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Teagle Foundation Awards $15,000 Planning Grant to ACM

Published: May 26, 2011

How can ACM colleges – and more broadly, liberal arts and sciences colleges nationally – take advantage of new understandings of teaching and learning to ensure that their students are learning effectively in the decades ahead?

The Teagle Foundation has awarded a planning grant of $15,000 to the ACM to address this question.  It will support a planning workshop in which ACM academic deans and other key faculty and administrators will gather to develop the focus, goals, and overall structure of a consortial project to respond to the changing nature of liberal education, faculty work, and student learning.

"We are excited about this opportunity and grateful to the Teagle Foundation for its support," said ACM President Christopher Welna. "The planning grant will enable leaders from all 14 ACM member institutions to explore the broad set of educational issues prioritized by the Teagle Foundation and to design a compelling project to act on these issues.  We hope this will position the ACM colleges as leaders in the field."

The focus of the planning workshop will be a set of questions laid out in a Request for Proposals from the Teagle Foundation:

  • What does the changing nature of liberal education — increasingly defined as the development of intellectual and personal capacities through the use of engaged forms of learning, and increasingly shaped by the constrained economic climate in which we live – mean for how colleges and universities and their faculties in the arts and sciences educate undergraduate students?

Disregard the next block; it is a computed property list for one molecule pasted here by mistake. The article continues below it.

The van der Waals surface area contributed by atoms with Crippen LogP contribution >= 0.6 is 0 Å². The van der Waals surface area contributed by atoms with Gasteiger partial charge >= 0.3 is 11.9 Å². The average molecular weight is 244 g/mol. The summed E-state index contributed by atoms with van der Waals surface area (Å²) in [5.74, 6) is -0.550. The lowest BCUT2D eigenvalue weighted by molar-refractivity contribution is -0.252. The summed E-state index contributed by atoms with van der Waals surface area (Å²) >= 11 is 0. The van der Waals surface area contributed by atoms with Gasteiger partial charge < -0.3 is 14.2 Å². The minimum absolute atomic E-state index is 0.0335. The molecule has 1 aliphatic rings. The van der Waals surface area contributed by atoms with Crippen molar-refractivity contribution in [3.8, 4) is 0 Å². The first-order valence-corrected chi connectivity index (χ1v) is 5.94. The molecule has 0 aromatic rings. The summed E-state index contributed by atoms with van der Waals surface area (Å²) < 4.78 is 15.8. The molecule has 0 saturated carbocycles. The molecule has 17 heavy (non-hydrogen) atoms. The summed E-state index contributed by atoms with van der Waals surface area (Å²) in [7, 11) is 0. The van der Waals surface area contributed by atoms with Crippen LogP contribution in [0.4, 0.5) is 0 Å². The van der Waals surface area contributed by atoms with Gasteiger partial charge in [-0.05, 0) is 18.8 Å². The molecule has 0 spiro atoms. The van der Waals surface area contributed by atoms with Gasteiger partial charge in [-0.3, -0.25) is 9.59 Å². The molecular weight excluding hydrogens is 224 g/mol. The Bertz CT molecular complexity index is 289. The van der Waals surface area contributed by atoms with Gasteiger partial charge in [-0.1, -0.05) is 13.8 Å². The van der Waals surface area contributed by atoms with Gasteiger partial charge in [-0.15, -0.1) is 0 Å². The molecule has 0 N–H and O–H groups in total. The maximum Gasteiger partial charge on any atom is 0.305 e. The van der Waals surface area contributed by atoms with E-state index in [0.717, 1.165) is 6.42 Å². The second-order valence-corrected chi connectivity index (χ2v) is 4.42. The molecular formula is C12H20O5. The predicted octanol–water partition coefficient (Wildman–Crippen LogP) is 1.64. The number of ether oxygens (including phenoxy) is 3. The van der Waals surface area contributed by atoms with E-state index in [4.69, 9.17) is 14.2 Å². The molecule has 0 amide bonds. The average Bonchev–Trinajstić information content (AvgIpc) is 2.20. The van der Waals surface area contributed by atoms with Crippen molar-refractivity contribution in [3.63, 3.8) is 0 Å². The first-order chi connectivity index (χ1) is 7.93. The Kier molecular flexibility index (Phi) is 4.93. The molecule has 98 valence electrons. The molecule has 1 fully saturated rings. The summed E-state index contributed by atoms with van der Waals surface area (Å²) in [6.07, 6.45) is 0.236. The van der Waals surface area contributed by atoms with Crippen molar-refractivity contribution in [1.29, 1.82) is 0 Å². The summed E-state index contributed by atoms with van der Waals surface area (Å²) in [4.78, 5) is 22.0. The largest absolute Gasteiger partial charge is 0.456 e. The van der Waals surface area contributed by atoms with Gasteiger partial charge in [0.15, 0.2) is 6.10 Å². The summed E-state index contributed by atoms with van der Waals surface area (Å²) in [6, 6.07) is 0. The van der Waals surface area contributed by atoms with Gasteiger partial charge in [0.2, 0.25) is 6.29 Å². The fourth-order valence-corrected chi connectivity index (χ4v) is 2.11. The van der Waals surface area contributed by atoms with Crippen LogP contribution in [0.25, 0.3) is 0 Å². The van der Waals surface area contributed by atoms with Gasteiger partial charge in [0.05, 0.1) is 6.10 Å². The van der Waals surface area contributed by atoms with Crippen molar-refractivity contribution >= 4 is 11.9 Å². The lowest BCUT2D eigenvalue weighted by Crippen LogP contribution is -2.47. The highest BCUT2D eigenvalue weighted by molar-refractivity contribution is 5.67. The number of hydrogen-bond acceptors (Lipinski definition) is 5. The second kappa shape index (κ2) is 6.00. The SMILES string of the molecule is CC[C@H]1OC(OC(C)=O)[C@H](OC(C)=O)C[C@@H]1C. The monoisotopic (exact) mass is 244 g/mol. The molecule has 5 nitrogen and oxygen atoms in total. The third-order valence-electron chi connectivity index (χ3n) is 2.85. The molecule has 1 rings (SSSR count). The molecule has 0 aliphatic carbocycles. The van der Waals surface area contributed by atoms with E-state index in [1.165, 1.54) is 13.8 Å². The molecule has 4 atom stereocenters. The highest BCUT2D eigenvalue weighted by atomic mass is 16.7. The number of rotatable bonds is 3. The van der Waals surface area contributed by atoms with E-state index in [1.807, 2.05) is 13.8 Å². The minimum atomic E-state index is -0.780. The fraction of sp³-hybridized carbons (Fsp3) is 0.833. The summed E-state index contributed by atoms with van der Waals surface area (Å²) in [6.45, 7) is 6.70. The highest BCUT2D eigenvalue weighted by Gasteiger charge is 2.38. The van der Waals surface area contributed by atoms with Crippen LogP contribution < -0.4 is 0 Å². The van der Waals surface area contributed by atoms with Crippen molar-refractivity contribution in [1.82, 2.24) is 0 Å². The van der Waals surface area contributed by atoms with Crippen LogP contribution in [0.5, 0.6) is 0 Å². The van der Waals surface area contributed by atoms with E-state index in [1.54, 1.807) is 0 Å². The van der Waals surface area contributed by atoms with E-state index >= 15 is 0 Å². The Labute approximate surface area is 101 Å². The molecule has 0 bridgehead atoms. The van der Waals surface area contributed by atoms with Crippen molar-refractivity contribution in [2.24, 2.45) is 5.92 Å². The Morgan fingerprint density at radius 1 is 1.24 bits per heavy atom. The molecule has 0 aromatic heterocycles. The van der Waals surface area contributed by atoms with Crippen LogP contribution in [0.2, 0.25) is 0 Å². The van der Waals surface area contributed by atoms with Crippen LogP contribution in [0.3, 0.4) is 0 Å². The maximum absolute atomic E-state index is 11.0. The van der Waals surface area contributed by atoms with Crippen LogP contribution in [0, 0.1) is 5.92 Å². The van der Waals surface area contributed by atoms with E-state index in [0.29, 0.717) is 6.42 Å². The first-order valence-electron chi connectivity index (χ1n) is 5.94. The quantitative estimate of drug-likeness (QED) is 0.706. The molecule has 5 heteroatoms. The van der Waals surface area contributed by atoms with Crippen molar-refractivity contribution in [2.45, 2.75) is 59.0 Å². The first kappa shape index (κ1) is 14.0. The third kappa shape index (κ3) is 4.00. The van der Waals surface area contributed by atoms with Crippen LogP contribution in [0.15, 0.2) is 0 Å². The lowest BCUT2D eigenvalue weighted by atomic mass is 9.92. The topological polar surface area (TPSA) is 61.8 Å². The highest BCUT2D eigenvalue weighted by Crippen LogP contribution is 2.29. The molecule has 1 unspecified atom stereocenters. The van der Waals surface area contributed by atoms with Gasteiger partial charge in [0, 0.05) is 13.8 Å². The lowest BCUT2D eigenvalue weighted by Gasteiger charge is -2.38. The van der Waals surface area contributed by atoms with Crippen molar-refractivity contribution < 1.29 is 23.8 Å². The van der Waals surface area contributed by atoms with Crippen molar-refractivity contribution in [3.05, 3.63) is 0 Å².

• More specifically, what does it mean for faculty work and professional responsibilities in the 21st century – at the level of faculty-student interaction, in programs and departments, and in institution-wide offerings like general education?
  • What knowledge, skills and capacities will faculty need to have to perform effectively in the future and to be confident that their students are learning at the highest possible levels?

The workshop will be held in June and facilitated by Daniel Sullivan, President Emeritus of St. Lawrence University. Previously, he served as President of Allegheny College and was Vice President for Planning and Development and a member of the sociology faculty at Carleton College. Sullivan has served as a higher education consultant in a range of areas, including strategic and academic planning for liberal arts institutions.

The ACM colleges are well situated to build on their collaborative experiences in designing this project. The consortium recently completed a two-year Collegium on Student Learning project funded by the Teagle Foundation, which supported a group of ACM faculty as they developed and tested new approaches to student learning. The group's efforts led to an ACM-wide conference and a well-received presentation at the 2011 national meeting of the Association of American Colleges & Universities (AAC&U).

ACM also is participating in the Teagle-funded Study Abroad Learning and Cost Alliance, a project aimed at strengthening learning outcomes for students on off-campus study programs. The three-year initiative involves the ACM, the Great Lakes Colleges Association (GLCA), and the Center of Inquiry in the Liberal Arts at Wabash College.

Twelve of the 14 ACM colleges have engaged in other multi-college projects supported by the Teagle Foundation in areas such as: developing students' critical thinking skills, "high impact" pedagogical practices, intellectual development and civic engagement, and assessing learning outcomes.

The Teagle Foundation provides leadership for liberal education, mobilizing the intellectual and financial resources that are necessary if today's students are to have access to a challenging and transformative liberal education. The Foundation's commitment to such education includes its grantmaking to institutions of higher education across the country, its long-established scholarship program for the children of employees of ExxonMobil, and its work helping economically disadvantaged young people in New York City – where where the Foundation is based – gain admission to college and succeed once there.


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